Abortion ‘scares’ aimed at preventing social change, says Varadkar
Taoiseach says cases of fatal foetal abnormality changed his views on terminations
The divorce referendum was Leo Varadkar’s first foray into political campaigning. It was 1995 and he was an eager 16-year-old who had dreams of being Taoiseach.
It was, of course, the marriage equality referendum in 2016 where he made his most significant political contribution. He remembers both campaigns vividly.
In 1995, he says, opponents of divorce warned Ireland would develop the “same divorce rates as Britain”.
People came over from Australia to say “what you see on Summer Bay (where television drama Home and Away is set) is not what Australia is really like and that we would all be living with foster families in caravan parks”.
Fast forward to 2016: he says those opposing the introduction of marriage equality claimed there would be “an explosion in surrogacy and same-sex couples would be going to have children through surrogacy”.
“We had all that scaremongering before and it did not turn out to be true,” Varadkar tells The Irish Times.
It was the nature of a referendum campaign, he says, to invent “new scares” to frighten people away from social change.
This time around those opposing the repeal of the amendment have made a number of claims. They have alleged abortions would be accessible in Ireland on the grounds of a disability, or that the proposal would lead to Ireland developing a British-style abortion regime if the Eighth Amendment to the Constitution is removed.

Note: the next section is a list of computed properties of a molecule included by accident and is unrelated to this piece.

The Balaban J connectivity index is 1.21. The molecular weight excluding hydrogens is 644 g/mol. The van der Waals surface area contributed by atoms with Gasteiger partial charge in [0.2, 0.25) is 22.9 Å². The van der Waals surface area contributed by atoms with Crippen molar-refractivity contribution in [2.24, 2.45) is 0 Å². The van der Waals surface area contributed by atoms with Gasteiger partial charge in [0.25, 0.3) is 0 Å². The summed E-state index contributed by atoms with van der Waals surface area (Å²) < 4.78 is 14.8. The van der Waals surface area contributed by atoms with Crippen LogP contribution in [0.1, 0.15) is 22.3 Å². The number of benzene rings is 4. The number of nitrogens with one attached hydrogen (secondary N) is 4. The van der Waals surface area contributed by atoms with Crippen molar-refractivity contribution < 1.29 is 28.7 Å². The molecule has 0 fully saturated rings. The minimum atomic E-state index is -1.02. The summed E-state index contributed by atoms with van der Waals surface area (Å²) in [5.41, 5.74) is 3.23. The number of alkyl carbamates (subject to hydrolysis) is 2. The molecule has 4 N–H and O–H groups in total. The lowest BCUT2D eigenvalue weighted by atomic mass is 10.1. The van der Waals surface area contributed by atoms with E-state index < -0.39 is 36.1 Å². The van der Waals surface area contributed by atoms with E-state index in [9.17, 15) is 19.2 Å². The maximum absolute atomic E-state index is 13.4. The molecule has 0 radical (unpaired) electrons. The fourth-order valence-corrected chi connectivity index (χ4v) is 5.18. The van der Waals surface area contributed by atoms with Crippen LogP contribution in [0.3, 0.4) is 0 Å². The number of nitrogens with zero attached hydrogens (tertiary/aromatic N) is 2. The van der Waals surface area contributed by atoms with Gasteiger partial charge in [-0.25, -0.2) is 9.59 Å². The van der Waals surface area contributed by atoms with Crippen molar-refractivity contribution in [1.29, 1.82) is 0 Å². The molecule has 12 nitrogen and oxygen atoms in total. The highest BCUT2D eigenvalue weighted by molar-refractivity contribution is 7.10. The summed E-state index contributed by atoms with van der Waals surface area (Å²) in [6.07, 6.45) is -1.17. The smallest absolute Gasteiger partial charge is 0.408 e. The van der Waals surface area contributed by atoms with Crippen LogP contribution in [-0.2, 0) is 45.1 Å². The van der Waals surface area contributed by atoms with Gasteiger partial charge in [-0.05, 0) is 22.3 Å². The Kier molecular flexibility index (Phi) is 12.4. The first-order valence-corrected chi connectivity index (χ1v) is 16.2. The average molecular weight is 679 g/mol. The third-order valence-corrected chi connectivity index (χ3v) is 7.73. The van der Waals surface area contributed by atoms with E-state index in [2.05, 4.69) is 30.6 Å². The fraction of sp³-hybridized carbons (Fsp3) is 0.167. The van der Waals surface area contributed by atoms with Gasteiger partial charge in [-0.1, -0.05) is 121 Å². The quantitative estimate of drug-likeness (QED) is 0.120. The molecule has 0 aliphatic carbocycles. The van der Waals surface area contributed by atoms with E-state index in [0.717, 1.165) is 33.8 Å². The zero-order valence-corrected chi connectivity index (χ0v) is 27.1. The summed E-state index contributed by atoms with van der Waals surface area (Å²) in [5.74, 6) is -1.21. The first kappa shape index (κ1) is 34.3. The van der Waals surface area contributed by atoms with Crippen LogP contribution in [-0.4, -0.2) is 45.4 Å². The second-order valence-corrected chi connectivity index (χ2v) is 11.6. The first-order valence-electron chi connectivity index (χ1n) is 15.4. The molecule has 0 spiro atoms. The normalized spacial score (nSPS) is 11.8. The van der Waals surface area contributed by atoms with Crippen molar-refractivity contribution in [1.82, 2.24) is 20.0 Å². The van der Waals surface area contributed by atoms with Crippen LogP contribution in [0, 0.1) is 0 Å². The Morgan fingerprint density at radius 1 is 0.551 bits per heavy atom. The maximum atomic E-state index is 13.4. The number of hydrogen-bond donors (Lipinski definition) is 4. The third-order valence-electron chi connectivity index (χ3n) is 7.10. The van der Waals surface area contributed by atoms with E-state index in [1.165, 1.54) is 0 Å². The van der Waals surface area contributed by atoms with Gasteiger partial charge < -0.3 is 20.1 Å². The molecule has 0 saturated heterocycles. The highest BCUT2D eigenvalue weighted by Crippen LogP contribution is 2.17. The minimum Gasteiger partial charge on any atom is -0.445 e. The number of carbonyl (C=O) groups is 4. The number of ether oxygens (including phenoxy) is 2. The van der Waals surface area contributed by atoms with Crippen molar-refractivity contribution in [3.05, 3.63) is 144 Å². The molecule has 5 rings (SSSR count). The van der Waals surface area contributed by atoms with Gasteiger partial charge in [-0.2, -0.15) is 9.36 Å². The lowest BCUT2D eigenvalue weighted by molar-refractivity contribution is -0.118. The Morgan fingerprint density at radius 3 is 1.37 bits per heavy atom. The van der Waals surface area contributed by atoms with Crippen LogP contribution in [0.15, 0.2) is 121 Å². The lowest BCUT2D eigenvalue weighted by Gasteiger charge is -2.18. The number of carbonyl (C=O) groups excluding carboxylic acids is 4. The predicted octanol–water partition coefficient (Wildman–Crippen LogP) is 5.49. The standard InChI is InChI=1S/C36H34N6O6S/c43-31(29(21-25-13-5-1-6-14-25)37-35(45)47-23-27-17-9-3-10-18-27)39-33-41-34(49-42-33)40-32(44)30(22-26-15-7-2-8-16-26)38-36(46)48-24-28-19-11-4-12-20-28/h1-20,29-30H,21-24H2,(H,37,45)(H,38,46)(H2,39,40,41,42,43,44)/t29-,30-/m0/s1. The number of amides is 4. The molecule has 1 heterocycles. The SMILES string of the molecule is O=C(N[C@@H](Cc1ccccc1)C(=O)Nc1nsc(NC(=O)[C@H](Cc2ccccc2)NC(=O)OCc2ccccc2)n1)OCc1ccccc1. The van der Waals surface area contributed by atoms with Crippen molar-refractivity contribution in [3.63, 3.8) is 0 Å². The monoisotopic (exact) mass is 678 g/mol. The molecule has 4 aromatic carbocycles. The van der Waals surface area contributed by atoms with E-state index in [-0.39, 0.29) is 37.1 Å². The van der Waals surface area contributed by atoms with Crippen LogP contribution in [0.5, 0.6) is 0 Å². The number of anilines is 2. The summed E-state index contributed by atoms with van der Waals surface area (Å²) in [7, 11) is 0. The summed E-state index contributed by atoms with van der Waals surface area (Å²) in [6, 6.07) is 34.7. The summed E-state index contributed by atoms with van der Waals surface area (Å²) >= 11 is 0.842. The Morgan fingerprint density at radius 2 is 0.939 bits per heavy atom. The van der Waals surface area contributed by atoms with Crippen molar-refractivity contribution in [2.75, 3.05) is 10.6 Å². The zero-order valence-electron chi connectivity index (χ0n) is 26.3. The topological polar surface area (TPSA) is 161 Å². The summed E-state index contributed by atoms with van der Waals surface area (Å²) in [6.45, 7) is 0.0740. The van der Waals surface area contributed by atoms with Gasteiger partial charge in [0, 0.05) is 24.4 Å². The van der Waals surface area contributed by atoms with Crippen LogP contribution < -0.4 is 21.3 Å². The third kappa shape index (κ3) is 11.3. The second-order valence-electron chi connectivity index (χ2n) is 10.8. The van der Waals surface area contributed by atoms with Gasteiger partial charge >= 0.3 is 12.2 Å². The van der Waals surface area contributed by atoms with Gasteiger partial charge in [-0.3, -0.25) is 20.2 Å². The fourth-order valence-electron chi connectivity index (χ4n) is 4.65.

“People say what we are proposing in Ireland is more liberal in the UK or the same as the UK. It is not,” the Taoiseach says. “Any kind of abnormality, not even a fatal one, is grounds to end a pregnancy in the UK. That is not going to happen here.”
Risk of serious harm
He is also quick to clear up claims that allowing for terminations when there is a risk of serious harm to the health of a mother will lead to abuse of the legislation. Serious harm to a woman’s health, he says, refers to cancer, diabetes and epilepsy.
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Varadkar says the amendment prevents Ireland from offering “the full suite of healthcare options that would be available in almost every country in Europe”.
This week’s referendum is not a new debate. The future of the Eighth Amendment is a conversation that began not long after it was introduced in 1983 and has never been far from the airwaves or the headlines since.
There are plenty of people, Varadkar says, who are arguing for something more restrictive than the Government’s proposals to allow for access to terminations within the first 12 weeks of pregnancy.
“I have yet to see them come with a new wording or an alternative. . . If there was an alternative wording [that] we could put into our Constitution, why has nobody produced it? And secondly, would those people who are voting No support that? My sense is that people who are campaigning for a No vote would be against any proposal.”